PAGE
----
Do you love pan-seared fish, and want to learn how to sear fish yourself at home? This tutorial will walk you through how to pan-sear fish like cod, salmon, halibut, scallops and more!
The first time I pan-seared a fish at home– it was a revelation.
Suddenly, a whole new world of fishy goodness opened up. Pan-seared fish is juicy, crispy, and delicate all at once. And it is EASY.
Or at least– it’s easy once you know what you’re doing. And you will know– as soon as you read this post.
First, we’ll review the basic techniques you should know when pan-searing any type of fish. Then, we’ll look at specific types of fish, and check out a few recipe ideas!
How to Pan-Sear Fish: The Basics
Once you learn the basics, you’ll be able to pan-sear any fish! This basic technique will be helpful no matter which type of fish you’re pan-searing.
- The fish should be room temperature. Allow it to sit out on the counter for about 15 minutes before cooking.
- The fish should be dry. Pat it dry before cooking.
- Use a heavy pan, such as cast iron or carbon steel. A heavy pan will distribute the heat more evenly than nonstick or stainless steel.
- The pan and the oil / butter should be piping hot before adding the fish.
- Set the fish in the pan, and DO NOT TOUCH it until it’s time to flip.
- Adjust the temperature if needed– I usually lower the heat slightly once the fish is in the pan.
- Not sure how long it should cook? Try watching the translucent fish flesh turn opaque as it cooks from the bottom up. When it’s 2/3 cooked, it’s ready to flip.
- Use a thin metal spatula (such as a fish spatula) to flip the fish.
- If the fish doesn’t release easily (if it sticks to the pan)– it’s not ready. Leave it for 30 seconds, and try again.
- Flip the fish, and sear for about one more minute. Serve immediately!
Alternate technique to pan-roast fish: Another very similar technique is to pan-roast your fish. For this approach, follow the pan-searing techniques through step 6. Then, cook the fish half-way through on the stovetop, and then slide the (oven-safe) pan into a hot oven.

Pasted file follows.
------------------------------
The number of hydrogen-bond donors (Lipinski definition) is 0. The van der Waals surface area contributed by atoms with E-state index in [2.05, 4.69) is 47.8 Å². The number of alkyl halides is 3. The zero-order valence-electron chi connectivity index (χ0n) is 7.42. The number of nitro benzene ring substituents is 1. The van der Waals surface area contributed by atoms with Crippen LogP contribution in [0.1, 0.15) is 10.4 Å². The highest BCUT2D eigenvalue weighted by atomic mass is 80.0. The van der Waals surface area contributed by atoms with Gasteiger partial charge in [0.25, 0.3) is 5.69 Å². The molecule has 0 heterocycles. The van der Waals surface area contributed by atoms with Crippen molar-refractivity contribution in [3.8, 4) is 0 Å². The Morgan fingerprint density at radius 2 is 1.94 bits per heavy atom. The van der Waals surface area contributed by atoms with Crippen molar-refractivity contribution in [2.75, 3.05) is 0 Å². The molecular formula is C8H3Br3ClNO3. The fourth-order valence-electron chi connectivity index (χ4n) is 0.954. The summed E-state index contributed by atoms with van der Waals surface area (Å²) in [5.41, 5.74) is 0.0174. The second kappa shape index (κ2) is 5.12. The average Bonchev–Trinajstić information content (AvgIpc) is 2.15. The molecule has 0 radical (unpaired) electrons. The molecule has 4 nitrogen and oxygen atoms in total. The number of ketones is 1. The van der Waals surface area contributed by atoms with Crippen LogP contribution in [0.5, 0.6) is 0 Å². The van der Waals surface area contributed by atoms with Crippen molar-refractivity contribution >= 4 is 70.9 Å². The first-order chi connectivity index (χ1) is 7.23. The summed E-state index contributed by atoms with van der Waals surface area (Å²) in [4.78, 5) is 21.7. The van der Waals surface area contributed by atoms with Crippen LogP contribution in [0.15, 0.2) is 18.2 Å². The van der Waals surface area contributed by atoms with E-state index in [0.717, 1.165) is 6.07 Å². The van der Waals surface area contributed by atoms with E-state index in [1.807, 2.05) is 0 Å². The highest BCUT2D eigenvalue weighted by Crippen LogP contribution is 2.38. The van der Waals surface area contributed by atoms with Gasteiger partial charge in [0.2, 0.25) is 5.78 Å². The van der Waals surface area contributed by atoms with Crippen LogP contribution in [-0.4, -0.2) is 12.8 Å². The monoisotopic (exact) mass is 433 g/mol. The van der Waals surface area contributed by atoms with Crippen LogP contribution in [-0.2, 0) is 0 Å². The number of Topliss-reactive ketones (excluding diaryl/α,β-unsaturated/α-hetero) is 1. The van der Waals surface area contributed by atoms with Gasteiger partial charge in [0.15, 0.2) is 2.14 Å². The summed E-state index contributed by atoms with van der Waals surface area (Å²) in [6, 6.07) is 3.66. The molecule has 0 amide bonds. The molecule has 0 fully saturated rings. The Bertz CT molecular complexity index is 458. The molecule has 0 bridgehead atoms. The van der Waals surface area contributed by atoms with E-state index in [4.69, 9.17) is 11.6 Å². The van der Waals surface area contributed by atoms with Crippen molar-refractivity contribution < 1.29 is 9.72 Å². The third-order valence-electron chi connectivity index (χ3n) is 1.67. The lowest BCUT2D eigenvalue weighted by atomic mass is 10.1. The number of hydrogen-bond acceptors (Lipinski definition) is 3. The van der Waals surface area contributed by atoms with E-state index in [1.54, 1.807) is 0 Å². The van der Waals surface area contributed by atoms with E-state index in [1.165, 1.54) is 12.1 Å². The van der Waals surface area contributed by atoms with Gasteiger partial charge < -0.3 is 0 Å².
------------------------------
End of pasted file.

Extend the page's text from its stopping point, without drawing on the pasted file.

How to Pan-Sear Salmon (And Other Fatty Fish)
Salmon is one of my favorite fish to pan-sear, and it’s also the easiest. It’s natural fatty oils keep salmon from sticking to the pan, so you can use a little less oil or butter than when pan-searing other fish.
This is especially true with the fattiest salmon– king salmon.
How to Pan-Sear Cod + Halibut (And Other Lean Fish)
Want to try pan-searing cod, halibut, or other lean white fish? You’ll need to follow the basic steps with a little extra care. Make sure that the fish is as dry as possible before starting, and be very gentle when you flip the fish.
These fish need more fat added to the pan than oilier fish– I like to add a mixture of olive oil and butter.
Lean fish is also an excellent option for pan-roasting– a slightly gentler process.
Alternate pan-searing technique for lean fish: Add extra fat to the pan, and then cook fish halfway through instead of 2/3. Flip the fish, add MORE butter to the top, and let the butter braise the fish as it continues to cook.
How to Pan-Sear Sea Scallops
Sea scallops are a delicacy, and there’s one big thing that you should pay attention to if you want to sear them. You have to– HAVE TO— buy sea scallops without chemical additives. They’ll be marked dry packed or chemical-free, and the ingredients label will list only scallops.
If you’re not sure where to find chemical-free sea scallops, try looking at stores like Trader Joe’s or Whole Foods. Not an option? Ask your local grocery store if they can order some for you.
Chemically treated sea scallops have chemical plumping agents added to them, and they simply have too much moisture to sear well. (Remember how your fish has to be dry? These can’t get dry.)
If chemically treated sea scallops are your only option, you can soak them in cold water with the juice from one lemon. The lemon-water bath will help your scallops taste more like the chemical-free scallops, but they still won’t sear well. Instead, try grilling your scallops, or make a broiled scallop gratin.
How to Pan-Sear Fish: More Recipe Ideas
Want to sear even more types of fish? Learn how to pan-sear fish like flounder, swordfish, and ahi tuna!